Bakers Journal

Technical Talk – November 2010

October 25, 2010
By John Michaelides

After focusing on flour, eggs, sugar, yeast and other ingredients in
recent Tech Talk columns, it’s time to turn our attention to the role
milk and milk ingredients play in your baking. Milk can be obtained from
various animals including cows, goats, sheep, buffalo, camels and
reindeer. The predominant source of milk in North America is the cow.

After focusing on flour, eggs, sugar, yeast and other ingredients in recent Tech Talk columns, it’s time to turn our attention to the role milk and milk ingredients play in your baking. Milk can be obtained from various animals including cows, goats, sheep, buffalo, camels and reindeer. The predominant source of milk in North America is the cow. The composition of the milk is affected by many factors, such as the animal breed, season,  and feed. Whole milk is basically a fluid containing about 12.5 per cent solids. The basic solids are composed of 3.4 per cent protein, 4.75 per cent sugar (lactose), 3.65 per cent fat and 0.70 per cent minerals. The proteins in milk are mainly caseins (three per cent), lactalbumin (0.6 per cent) and lactoglobulin (0.24 per cent). The minor proteins are not coagulated by acid, but they are heat-sensitive and remain in the whey during the cheese making process.

The use of milk products in fresh and frozen baked and confectionary goods has gone up 20 per cent from 2005 to 2010, says the CDC.


The main carbohydrate in milk is lactose, a disaccharide containing glucose and galactose. This sugar is not as sweet as sucrose (only 16 per cent as sweet), but it provides some sweetness, giving whole milk its characteristic taste. Lactose is further processed by enzymes to produce galacto-oligo-saccharides (GOS).  These are functional ingredients that provide health benefits through their prebiotic activity.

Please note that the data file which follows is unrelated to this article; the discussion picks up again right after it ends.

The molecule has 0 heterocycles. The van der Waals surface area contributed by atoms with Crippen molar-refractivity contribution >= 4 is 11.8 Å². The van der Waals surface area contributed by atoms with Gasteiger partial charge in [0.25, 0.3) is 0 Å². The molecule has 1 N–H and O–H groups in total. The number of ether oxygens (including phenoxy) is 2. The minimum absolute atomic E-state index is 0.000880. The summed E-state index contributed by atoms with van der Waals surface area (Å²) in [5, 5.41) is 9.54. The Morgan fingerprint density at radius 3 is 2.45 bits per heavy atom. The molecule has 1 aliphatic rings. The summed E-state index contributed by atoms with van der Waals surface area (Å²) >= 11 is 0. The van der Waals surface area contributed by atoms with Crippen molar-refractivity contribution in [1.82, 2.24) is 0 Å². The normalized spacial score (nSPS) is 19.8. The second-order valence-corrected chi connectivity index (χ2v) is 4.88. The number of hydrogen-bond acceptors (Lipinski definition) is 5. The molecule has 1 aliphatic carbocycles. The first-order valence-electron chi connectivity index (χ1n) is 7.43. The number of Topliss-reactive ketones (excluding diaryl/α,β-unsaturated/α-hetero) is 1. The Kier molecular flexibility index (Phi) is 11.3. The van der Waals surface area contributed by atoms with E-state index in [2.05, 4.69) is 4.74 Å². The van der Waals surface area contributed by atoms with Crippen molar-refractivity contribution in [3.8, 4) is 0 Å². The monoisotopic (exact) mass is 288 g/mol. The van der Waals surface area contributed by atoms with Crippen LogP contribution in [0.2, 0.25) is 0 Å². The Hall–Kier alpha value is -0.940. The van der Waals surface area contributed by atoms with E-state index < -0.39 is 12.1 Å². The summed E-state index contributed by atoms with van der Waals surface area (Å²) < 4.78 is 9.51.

In whole milk, fat is present in the form of microscopic globules. It tends to float to the surface due to its lower specific gravity, separating into cream. Cream is a functional ingredient often used  by the food processing industry. Indeed, according to the Canadian Dairy Commission’s (CDC) Special Milk Class Permit Program (SMCPP), the use of cream in food processing has increased by more than 30 per cent since 2006. Cream can be further processed (churned) to invert the oil in water emulsion system of the cream to water in oil. This forms butter, another very functional ingredient, especially in the baking industry. Butter provides the characteristic flavour and colour in many baked goods, as well as playing a functional role. It contains carotene (a precursor of vitamin A) and xanthophyl (yellow colour substances), the phospholipids lecithin and cephalin, and the fat soluble vitamins A, D and E. Although it does contain cholesterol, butter also contains many healthy compounds. This, combined with its characteristic flavour, is making butter a more desirable ingredient in food products. Indeed, the CDC SMCPP reports  butter usage has increased by over 50 per cent increase since 2006. A byproduct of the butter production process is buttermilk. Buttermilk powder is very functional in baking systems because it contains high amounts of protein (38 per cent), providing nutrition and lecithin, an emulsifier with health benefits.